The Promise of Things by Ruth Quibell

What is it about things?  Why do we own the things that we do?  What do they mean to us, and why?  Ruth Quibell’s book invites readers to think about these (and other) questions.

The Promise of Things by Ruth Quibell

‘My view is that life with objects requires thought and reflection, and it is not a state we attain once and for all.’

How often do we think about our possessions?  I guess that we all think about what we own when (or if) it’s time to move, or perhaps when deciding whether there is enough space to add something new.  But we make our own connections with the things that we own, and one person’s treasure may look like rubbish to someone else.

In this book, Ruth Quibell writes of seven different items (in essay length chapters) and in the eighth chapter, entitled ‘Foucault’s Toolbox’ she shares what she describes as: ‘ the ‘idea bundles’ that have shaped, goaded, inspired and challenged me while writing The Promise of Things.

What are the seven different items?

Matisse’s Armchair

The Edwardian Wardrobe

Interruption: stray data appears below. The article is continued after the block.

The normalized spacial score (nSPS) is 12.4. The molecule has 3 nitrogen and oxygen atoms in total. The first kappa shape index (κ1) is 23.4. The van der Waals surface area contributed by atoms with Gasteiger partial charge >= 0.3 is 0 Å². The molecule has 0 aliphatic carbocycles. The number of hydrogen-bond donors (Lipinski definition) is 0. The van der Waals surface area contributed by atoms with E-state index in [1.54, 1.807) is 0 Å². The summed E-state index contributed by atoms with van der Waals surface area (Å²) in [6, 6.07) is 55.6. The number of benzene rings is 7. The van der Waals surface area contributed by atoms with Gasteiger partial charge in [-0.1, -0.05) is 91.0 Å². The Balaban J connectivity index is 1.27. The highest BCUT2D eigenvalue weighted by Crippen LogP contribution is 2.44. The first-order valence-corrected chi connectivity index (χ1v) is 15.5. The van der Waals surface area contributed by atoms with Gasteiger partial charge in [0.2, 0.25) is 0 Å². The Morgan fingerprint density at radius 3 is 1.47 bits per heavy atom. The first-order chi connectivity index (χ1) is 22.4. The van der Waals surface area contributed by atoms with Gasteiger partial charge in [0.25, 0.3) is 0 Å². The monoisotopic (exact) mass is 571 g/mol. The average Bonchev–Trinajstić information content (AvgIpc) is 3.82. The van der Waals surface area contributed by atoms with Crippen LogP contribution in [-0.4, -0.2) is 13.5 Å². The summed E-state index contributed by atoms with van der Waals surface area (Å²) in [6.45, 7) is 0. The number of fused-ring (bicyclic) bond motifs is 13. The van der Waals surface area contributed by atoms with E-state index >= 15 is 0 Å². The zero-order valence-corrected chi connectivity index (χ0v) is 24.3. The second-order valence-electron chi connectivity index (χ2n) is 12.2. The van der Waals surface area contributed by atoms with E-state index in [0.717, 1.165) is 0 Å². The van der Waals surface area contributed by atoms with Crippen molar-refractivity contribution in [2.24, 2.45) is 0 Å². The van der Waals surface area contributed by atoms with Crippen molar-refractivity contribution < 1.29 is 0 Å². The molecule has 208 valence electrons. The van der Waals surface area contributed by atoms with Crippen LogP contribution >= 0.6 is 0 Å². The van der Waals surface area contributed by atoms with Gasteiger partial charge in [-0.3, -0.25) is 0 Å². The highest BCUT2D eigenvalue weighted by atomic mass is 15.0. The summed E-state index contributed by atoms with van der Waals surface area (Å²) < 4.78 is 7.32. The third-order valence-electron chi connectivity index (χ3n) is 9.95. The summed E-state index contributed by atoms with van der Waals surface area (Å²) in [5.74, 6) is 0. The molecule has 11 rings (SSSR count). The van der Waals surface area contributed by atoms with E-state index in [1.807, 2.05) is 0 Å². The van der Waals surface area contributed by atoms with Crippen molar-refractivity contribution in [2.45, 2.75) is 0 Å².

The Ithaka Stone

The Pöang

The Velvet Jacket

Simone de Beauvoir’s Bicycle

The Singer Sewing Machine

The Empty Drawer

Each of these essays looks at different aspects of possession.  Utility may be important (aspects of The Edwardian Wardrobe, Simone de Beauvoir’s Bicycle, The Singer Sewing Machine).  Or perhaps it’s the function of meeting a specific need (The Pöang).  Or the promise of happiness through distraction (Matisse’s Armchair).  In The Ithaka Stone it’s a connection with a physical object, a reminder of a holiday during a period of illness.  The Velvet Jacket is about owning something longed for, a possession that is (the possessor hopes) life-changing.  The Singer Sewing Machine is partly about the perceived intrinsic value of homemade items.  But it’s also about the means of creating and the promise of creativity. The Empty Drawer is about passing possessions on (when the time is right) and reminded me of my own grandmother and, more recently, an ageing friend divesting herself of craft materials she can no longer use.

Each of these essays had significance for me.  Different items, different histories, different connections.  And it has made me think about my own possessions in a different way.

Jennifer Cameron-Smith